General Overviews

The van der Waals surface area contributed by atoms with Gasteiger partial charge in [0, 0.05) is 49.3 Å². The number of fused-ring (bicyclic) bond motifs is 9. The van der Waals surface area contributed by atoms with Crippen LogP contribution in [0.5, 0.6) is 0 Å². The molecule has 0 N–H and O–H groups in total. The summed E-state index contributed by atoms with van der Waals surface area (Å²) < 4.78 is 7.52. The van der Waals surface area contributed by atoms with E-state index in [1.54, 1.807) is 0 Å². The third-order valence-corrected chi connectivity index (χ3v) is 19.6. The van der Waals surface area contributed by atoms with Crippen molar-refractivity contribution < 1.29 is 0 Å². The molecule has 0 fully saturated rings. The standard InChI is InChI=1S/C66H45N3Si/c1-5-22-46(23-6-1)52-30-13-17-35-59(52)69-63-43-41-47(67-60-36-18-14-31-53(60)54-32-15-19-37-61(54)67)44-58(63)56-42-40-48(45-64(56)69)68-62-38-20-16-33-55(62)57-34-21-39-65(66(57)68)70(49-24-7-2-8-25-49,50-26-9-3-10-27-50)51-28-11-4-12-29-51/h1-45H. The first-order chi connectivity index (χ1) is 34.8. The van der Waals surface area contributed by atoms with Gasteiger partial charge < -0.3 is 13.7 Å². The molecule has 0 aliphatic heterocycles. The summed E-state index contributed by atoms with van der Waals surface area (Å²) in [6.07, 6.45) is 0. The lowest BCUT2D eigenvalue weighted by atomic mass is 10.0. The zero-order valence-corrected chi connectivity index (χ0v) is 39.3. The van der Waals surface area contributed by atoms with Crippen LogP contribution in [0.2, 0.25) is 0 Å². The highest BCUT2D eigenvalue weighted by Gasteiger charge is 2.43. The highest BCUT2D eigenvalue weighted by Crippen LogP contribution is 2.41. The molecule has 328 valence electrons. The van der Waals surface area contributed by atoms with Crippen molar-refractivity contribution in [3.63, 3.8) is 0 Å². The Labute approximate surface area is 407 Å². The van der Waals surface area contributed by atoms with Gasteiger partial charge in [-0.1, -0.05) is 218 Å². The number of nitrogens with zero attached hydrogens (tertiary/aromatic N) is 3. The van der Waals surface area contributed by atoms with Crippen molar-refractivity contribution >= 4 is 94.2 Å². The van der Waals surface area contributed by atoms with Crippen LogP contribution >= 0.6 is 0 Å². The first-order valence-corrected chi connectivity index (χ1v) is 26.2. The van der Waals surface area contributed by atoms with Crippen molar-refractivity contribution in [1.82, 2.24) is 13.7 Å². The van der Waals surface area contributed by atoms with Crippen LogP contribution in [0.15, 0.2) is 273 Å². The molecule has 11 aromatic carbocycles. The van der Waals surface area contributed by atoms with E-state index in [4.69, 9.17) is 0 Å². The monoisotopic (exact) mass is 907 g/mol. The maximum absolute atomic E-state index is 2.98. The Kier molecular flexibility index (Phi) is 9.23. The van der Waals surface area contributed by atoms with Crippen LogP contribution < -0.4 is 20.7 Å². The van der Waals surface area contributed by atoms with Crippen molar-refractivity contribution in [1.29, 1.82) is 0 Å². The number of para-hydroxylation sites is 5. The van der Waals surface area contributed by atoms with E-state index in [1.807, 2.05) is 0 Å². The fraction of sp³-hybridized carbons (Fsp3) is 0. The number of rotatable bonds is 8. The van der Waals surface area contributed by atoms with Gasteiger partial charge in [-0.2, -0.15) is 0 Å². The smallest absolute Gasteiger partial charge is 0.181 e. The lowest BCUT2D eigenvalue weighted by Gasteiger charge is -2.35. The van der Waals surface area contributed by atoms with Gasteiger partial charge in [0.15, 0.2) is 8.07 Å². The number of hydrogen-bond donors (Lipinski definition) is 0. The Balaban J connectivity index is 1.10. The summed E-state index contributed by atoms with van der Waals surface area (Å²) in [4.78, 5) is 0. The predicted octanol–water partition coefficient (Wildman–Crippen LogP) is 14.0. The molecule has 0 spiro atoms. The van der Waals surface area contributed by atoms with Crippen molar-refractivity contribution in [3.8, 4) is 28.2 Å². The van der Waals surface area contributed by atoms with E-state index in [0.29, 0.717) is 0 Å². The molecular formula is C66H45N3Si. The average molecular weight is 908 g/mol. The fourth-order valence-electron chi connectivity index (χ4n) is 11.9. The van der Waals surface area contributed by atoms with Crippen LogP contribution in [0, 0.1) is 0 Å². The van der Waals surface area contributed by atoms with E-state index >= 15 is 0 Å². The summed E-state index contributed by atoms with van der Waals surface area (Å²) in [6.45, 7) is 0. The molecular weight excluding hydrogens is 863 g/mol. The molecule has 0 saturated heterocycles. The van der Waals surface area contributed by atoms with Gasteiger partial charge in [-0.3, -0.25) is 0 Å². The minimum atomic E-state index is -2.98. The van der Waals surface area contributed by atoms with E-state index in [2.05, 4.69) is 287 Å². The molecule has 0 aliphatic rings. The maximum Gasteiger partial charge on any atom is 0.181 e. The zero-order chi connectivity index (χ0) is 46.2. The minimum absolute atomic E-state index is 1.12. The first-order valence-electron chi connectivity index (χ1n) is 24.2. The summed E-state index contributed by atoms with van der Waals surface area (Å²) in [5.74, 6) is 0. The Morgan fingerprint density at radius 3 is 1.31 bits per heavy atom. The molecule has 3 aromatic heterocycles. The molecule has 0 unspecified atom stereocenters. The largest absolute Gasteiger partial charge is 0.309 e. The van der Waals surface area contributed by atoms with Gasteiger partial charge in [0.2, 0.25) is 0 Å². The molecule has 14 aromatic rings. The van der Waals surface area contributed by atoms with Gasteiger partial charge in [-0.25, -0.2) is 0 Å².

Bean 1948 may have been the first to publish a book using the phrase, “how to predict elections” in the title. Bean is best remembered for an approach that searches for the locality (state, county) whose vote matches most closely the national vote division. Such “bellwethers,” he believed, would provide a highly efficient way of forecasting the overall outcome, with little lead time, if all people vote on the same day. With an article published in the 1970’s, Fair founded the econometric school of forecasting presidential elections, using mainly aggregate economic measures along with political variables and extending the time horizon back to the 1916 election. This approach is detailed in Fair 2002. In addition, Fair has kept his model up to date and lets users calculate their own forecasts on his website. Lewis-Beck and Rice 1992 was the first book-length overview of the various approaches to election forecasting. It establishes clear statistical criteria for building forecast models with proven determinants of the vote choice, such as economic conditions and presidential approval. The book is also valuable for applying the forecast model to congressional elections, as well as elections outside the United States. Jones 2002 extends the scope of forecasting to trial heats (polls), exit polls, expert judgments, cycles, and the nomination process. Campbell and Garand 2000 presents eight forecast models by several political scientists who made predictions for the 1996 presidential contest. They all evaluate the performance of their model in that election and offer conditional forecasts for the 2000 contest. Holbrook 2010 closely examines what went wrong with the 2000 forecasts (made by the very same forecasters who participated in Campbell and Garand 2000). Nearly all of them predicted a Democratic (Gore) victory by a comfortable margin. In addition, Holbrook also covers forecasts through betting markets and state-level models. The template for using all the states in presidential election forecasting was first presented in Rosenstone 1983. Such a model would be able not only to forecast the national popular vote, but also the Electoral College vote, which ultimately elects a president. To students of electoral behavior, however, as seen in van der Eijk 2005, forecast models operate with too narrow a focus of what constitutes a much wider range of important determinants of voting.